This booklet explains the Days of Awe, starting with Rosh Hashanah and running through Yom Kippur, including what to expect at synagogue services, what the home celebrations may look like and concluding with a glossary of useful terms.
Connecting Interfaith Families to Jewish Life in Greater Cleveland by providing programs and opportunities for interfaith families to experience Judaism in a variety of venues, meet other interfaith families, and to connect to other Jewish organizations that may serve their needs.
A great way for Jewish professionals and volunteers who work with and provide programming for people in interfaith relationships to locate resources and trainings to build more welcome into their Jewish communities; connect with and learn from each other; and publicize and enhance their programs and services.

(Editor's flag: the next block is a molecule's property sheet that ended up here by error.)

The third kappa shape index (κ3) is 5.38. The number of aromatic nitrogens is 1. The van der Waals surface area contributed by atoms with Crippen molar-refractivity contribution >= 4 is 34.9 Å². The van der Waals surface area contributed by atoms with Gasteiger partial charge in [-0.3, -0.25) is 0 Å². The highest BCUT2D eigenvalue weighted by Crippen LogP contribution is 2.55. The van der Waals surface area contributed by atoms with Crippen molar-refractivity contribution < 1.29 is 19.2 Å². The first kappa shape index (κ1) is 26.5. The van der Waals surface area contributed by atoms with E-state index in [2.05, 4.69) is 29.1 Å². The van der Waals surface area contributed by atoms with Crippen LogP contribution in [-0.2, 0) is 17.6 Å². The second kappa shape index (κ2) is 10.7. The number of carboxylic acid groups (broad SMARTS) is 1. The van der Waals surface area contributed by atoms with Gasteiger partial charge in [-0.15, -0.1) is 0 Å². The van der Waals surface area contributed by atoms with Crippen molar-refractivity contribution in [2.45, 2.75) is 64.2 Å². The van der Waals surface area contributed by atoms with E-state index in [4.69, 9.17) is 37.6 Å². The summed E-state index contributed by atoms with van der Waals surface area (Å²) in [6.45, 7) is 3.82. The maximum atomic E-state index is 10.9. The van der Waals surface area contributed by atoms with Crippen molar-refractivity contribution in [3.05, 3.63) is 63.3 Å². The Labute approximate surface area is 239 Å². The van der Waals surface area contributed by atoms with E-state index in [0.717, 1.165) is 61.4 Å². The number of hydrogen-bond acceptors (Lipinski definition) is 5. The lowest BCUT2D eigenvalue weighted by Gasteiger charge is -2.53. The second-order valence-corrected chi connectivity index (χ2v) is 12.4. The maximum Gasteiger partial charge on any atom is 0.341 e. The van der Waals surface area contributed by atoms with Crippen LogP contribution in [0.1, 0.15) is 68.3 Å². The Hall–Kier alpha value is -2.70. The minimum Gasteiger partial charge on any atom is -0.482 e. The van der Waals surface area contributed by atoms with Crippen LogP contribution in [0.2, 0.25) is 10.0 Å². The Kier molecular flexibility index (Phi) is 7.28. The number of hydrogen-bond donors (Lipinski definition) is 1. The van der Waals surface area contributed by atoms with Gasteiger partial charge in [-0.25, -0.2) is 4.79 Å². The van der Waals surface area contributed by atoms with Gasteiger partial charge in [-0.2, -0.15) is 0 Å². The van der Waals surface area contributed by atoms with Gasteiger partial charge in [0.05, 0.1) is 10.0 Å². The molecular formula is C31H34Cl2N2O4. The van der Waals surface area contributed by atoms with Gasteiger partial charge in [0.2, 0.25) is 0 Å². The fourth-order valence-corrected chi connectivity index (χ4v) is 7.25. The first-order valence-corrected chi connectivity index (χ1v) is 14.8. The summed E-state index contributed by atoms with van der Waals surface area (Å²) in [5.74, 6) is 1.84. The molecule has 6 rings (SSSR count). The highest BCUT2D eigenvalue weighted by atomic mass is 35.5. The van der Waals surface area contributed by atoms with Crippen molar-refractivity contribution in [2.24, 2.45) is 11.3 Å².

The Cole family shares their Friday night rituals for Shabbat. Together, they give tzedakah (righteous or charitable giving), light the Shabbat candles, bless and sip grape juice, and bless and eat challah bread.
Hebrew for "Sabbath [of] peace," a greeting on the Jewish Sabbath. Hebrew for "righteousness," it usually means "charity" or "righteous giving." In Judaism, it refers to the religious obligation to do what is right and just, including giving to those in need.A bread that comes in a few different varieties; its most common variation is a braided egg bread, though there are water challahs that don't have eggs, and there are whole-wheat challahs which sometimes also don't have eggs. It is customary to being Sabbath and holiday meals by saying blessings and eating challah.The Jewish Sabbath, from sunset on Friday to nightfall on Saturday.